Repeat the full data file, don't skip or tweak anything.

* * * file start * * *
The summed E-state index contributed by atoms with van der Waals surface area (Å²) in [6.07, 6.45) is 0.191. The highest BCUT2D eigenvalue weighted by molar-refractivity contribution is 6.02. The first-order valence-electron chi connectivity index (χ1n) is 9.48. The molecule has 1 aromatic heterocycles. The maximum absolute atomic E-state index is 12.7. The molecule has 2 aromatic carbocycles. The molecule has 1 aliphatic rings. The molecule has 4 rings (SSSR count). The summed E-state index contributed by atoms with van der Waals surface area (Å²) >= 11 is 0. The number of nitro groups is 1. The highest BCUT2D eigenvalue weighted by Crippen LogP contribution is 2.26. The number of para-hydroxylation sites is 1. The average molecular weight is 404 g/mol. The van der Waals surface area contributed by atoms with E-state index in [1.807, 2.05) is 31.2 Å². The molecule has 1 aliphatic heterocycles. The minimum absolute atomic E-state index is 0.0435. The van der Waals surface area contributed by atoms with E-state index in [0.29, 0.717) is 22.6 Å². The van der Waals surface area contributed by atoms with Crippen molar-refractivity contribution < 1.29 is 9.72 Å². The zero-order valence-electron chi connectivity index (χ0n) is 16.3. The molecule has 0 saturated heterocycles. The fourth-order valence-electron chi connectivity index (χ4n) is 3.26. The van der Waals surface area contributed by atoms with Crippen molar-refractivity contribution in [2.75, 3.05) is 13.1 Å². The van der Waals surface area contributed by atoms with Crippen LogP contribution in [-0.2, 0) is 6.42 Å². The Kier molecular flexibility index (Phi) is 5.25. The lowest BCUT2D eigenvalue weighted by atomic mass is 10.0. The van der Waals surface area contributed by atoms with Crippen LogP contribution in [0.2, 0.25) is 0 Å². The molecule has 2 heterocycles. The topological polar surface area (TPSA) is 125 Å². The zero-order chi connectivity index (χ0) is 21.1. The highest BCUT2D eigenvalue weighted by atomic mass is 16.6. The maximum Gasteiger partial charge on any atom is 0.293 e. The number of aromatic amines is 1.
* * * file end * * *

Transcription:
The summed E-state index contributed by atoms with van der Waals surface area (Å²) in [6.07, 6.45) is 0.191. The highest BCUT2D eigenvalue weighted by molar-refractivity contribution is 6.02. The first-order valence-electron chi connectivity index (χ1n) is 9.48. The molecule has 1 aromatic heterocycles. The maximum absolute atomic E-state index is 12.7. The molecule has 2 aromatic carbocycles. The molecule has 1 aliphatic rings. The molecule has 4 rings (SSSR count). The summed E-state index contributed by atoms with van der Waals surface area (Å²) >= 11 is 0. The number of nitro groups is 1. The highest BCUT2D eigenvalue weighted by Crippen LogP contribution is 2.26. The number of para-hydroxylation sites is 1. The average molecular weight is 404 g/mol. The van der Waals surface area contributed by atoms with E-state index in [1.807, 2.05) is 31.2 Å². The molecule has 1 aliphatic heterocycles. The minimum absolute atomic E-state index is 0.0435. The van der Waals surface area contributed by atoms with E-state index in [0.29, 0.717) is 22.6 Å². The van der Waals surface area contributed by atoms with Crippen molar-refractivity contribution < 1.29 is 9.72 Å². The zero-order valence-electron chi connectivity index (χ0n) is 16.3. The molecule has 0 saturated heterocycles. The fourth-order valence-electron chi connectivity index (χ4n) is 3.26. The van der Waals surface area contributed by atoms with Crippen molar-refractivity contribution in [2.75, 3.05) is 13.1 Å². The van der Waals surface area contributed by atoms with Crippen LogP contribution in [-0.2, 0) is 6.42 Å². The Kier molecular flexibility index (Phi) is 5.25. The lowest BCUT2D eigenvalue weighted by atomic mass is 10.0. The van der Waals surface area contributed by atoms with Crippen LogP contribution in [0.2, 0.25) is 0 Å². The molecule has 2 heterocycles. The topological polar surface area (TPSA) is 125 Å². The zero-order chi connectivity index (χ0) is 21.1. The highest BCUT2D eigenvalue weighted by atomic mass is 16.6. The maximum Gasteiger partial charge on any atom is 0.293 e. The number of aromatic amines is 1.